A few Republican memes need to be squashed. Most specifically, the idea that government is growing, taxes are increasing, and spending is out of control.

As Andrew O' Willike found, government employment at all levels combined, as a percentage of the nation's population, has remained essentially constant, at just under 10 percent, since the 1970s.

Total federal, state, and local taxes in the U.S. rank among the lowest in the world. Dennis Cauchon discovered, "Federal, state, and local income taxes consumed 9.2 percent of all personal income in 2009, the lowest rate since 1950."

As the Wisconsin Budget Project (WBP) calculated, Wisconsin is below the national average in total direct spending and Wisconsin spending has been decreasing compared to other states. WBP also revealed that the number of Wisconsin public employees is 8 percent lower than the national average.

So, basically, everything the Tea Party and conservatives are campaigning on - government size and spending, high taxes, and spoiled and numerous public workers - is mythological.

The ideology and the paradigm Republicans operate from continually produces the opposite outcome than claimed. The only thing conservatives have to run on are lies and smears. The facts are not on their side, so they're trying to change the definition of what a fact is.

Saturday, October 9, 2010

Weekend Reading

A Million Here, A Million There
Recessions and Recoveries Are Not All The Same
Sad History of Trusting The GOP On The Economy
Tax Rates For Top 400 Earners Fall As Income Soars

Film Flam

Here we go again...

I guess Tom Barrett feels he can't allow Scott Walker to have all the stupid to himself. As the Journal Sentinel notes, "Both gubernatorial candidates support film tax credits."

Yes, a big economic development - jobs - strategy for both candidates is luring the film industry.

These two think "creating jobs in new media and film [is] a priority" and are "central to our prospects for a brighter economic future."

I've previously posted, "The Wisconsin Department of Commerce issued a report showing that film tax credits as an economic development strategy are not cost-effective." The Journal Sentinel found the state reimbursed Public Enemies every dollar spent here.

Economists have shown deficit spending during economic downturns works, food stamps are stimulative, as are infrastructure investments and aid to state and local governments. Social scientists have also shown that film credits as some sort of economic development policy do not work. Yet, for some reason, we condemn the former as wasteful and unnecessary, while bellowing about the need to increase the latter.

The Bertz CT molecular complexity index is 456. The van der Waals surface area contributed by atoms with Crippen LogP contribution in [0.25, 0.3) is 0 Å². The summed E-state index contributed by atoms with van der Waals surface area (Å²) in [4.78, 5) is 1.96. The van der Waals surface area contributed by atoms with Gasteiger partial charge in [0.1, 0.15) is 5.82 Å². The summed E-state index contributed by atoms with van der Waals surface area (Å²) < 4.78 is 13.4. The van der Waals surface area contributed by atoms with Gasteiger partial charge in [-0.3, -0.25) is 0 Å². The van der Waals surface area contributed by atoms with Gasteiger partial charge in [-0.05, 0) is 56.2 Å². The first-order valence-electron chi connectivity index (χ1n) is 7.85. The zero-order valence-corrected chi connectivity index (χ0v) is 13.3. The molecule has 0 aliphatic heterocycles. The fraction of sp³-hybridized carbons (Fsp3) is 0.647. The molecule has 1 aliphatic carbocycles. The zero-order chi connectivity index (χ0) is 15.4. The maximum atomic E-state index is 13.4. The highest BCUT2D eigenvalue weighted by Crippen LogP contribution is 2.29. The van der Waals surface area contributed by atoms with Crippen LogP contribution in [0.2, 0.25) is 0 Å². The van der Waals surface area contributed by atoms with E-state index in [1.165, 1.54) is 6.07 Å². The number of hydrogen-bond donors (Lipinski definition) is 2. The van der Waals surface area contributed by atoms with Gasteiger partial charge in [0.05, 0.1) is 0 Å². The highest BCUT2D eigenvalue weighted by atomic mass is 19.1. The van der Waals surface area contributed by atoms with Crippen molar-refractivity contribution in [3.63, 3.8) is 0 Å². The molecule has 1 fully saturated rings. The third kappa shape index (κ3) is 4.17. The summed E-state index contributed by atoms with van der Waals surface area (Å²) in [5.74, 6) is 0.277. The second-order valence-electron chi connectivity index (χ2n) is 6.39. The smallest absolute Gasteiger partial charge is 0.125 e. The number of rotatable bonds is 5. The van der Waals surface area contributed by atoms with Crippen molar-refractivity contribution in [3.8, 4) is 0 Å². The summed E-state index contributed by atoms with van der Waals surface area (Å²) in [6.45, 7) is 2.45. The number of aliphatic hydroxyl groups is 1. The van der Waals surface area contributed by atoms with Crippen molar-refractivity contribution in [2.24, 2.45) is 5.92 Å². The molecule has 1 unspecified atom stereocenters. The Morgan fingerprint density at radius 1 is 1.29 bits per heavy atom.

Film credits as an economic development strategy shouldn't even be part of the discussion deciding our next governor.

For Further Reading:
Economic Incentives
Economics Incentives Package Heavy On Film Subsidies
Film Credits Won't Transform Illinois Economy
Film Tax Credits Are Bad Economics
Food Stamps And Unemployment Insurance
More States Yell "Cut" On Film Tax Credits
On The Chopping Block
Voodoo Economics Of The Silver Screen

Sunday, October 3, 2010

Economic Readings

Central Banks Should Do More
Job Loss Looms As Part Of Stimulus Act Expires
Recessions And Recoveries Are Not All The Same
Very Serious Reactions To The Levin Bill
What Is This "Demand For Money" Of Which You Speak?

Suffer Little Workers

Scott Walker is out to destroy middle class jobs...again. He wants county workers to take more wage freezes, to eliminate seniority raises, and for them to pay more for health care. Two things, he creates the false corollary that county workers must make sacrifices because their counterparts in the private sector have, and, he implies that county jobs are unnecessary and low-skill work and therefore should be done at WalMart wages. Not to mention the fact that workers take public jobs with the knowledge that they will receive less pay than their private sector counterparts, yet they will be assured health benefits, job security, and a retirement plan.

One obvious reason this is not only shortsighted politics but also bad policy is the demand issue. Public employment is a form of Keynesian pump priming. These living wage jobs allow people to spend and buy during economic downturns, helping to keep the economy out of the ditch.

And, yes, unemployment has increased, but that doesn't mean public workers have been isolated and not made sacrifices. In fact, teachers have been fired, libraries have been closed, public workers have felt the pain nationwide. Public workers are making sacrifices. Do Republicans believe there should be no floor on wages? Should there be no floor for basic services we provide in our communities? Why must workers, making a decent living, always be the ones whom are vilified, yet we can't tax millionaires more? Why are everyday workers always the problem? Are there no other options for revenue or spending cuts? Why is it that working class people, most making under $50,000 a year, are always the ones who must go without?

This is a fundamental misunderstanding of economics on the part of Republicans. Their blind faith in a magical market, led by an invisible hand, causes them to believe that doing nothing will somehow fix the economy. If we just wait, in a few decades everyone will have been allowed to save a few bucks and start spending again. So, lets not think about the lost generation that will result from such policy. Just keep a smile on your face, keep taxes low so the rich still benefit and stay fat and giggly, and wait for that great new day on the horizon.

We bailed out Wall Street and bankers. And, we supported the auto industry and state and local governments.

The government, at all times, supports public and private industry. In fact, the private sector and private individuals have benefited to a much larger extent. Public workers do the public good. They bring you clean water, roads to drive on, etc.

Private individuals amass wealth and use such to buy politicians and legislation to avoid taxes and accumulate more wealth.

We are in a new Gilded Age where inequality is at record levels. Workers are losing in the class war. To keep piling on and asking people to go without and to do with less is criminal when corporate profits are rising and the rich are paying their lowest level of taxes in history.